Tuesday, October 19, 2010

Color-coding Grief

I'm a big proponent of always moving forward and doing our best to help people. I support the fight for cancer, finding a stop to the spread of HIV, and creating an environment to which suicide doesn't seem a viable option. I believe that the groups that work towards this action are a noble and positive venture. What I don't honestly understand is this strange concept of adding color to causes. Yellow for the Armstrong foundation, Red for Aids Awareness, Pink for breast cancer, and now purple for stopping suicide caused by bullying and hate. This may seem an odd question, but why do we need to color code things that quite frankly are truly devastating and necessary to fight??? Are we as a people so inept that we are unable to follow these groups and actions without a carefully laid out mapping system devised in awareness months and going off the roy. g biv rainbow???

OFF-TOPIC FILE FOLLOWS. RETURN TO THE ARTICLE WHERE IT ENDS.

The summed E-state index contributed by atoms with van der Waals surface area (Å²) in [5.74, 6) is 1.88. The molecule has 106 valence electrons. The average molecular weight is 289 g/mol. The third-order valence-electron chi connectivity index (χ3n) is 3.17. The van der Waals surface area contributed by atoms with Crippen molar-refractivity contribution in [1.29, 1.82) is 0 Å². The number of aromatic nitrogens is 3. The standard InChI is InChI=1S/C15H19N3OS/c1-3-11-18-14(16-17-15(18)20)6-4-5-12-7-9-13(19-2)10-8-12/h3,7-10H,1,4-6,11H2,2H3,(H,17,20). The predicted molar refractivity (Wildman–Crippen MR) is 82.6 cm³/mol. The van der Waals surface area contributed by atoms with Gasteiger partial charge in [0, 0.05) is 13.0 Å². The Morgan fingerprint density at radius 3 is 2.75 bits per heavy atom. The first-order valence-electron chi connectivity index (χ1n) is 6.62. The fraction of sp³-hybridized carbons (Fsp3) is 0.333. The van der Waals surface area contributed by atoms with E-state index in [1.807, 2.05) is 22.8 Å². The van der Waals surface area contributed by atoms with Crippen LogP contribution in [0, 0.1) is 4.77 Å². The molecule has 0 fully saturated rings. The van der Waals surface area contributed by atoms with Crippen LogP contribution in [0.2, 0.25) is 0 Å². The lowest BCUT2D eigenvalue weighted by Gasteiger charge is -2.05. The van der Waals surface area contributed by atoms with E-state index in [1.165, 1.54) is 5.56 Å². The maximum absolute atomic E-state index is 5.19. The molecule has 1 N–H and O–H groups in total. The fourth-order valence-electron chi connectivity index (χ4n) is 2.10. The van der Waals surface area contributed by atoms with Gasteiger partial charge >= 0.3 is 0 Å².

I'm not trying to be negative, I'm merely asking why it seems to me that causes work much like fashion, moving in and out of seasons. This seems like nothing more than a way to create administration costs rather than actually raising funds to help combat the fights. Would it not be better, if everyone simply put forth the effort to help their fellow man as best as they could???

1 comment:

  1. Colors help "sheeple" (the average unaware American) pretend they're helping do something for something. Colors are also a great marketing scheme- because diseases are marketable. Honestly, think of all the money and jobs that can be created if a disease is introduced into a community. On a positive (no pun intended) note, colors are pretty.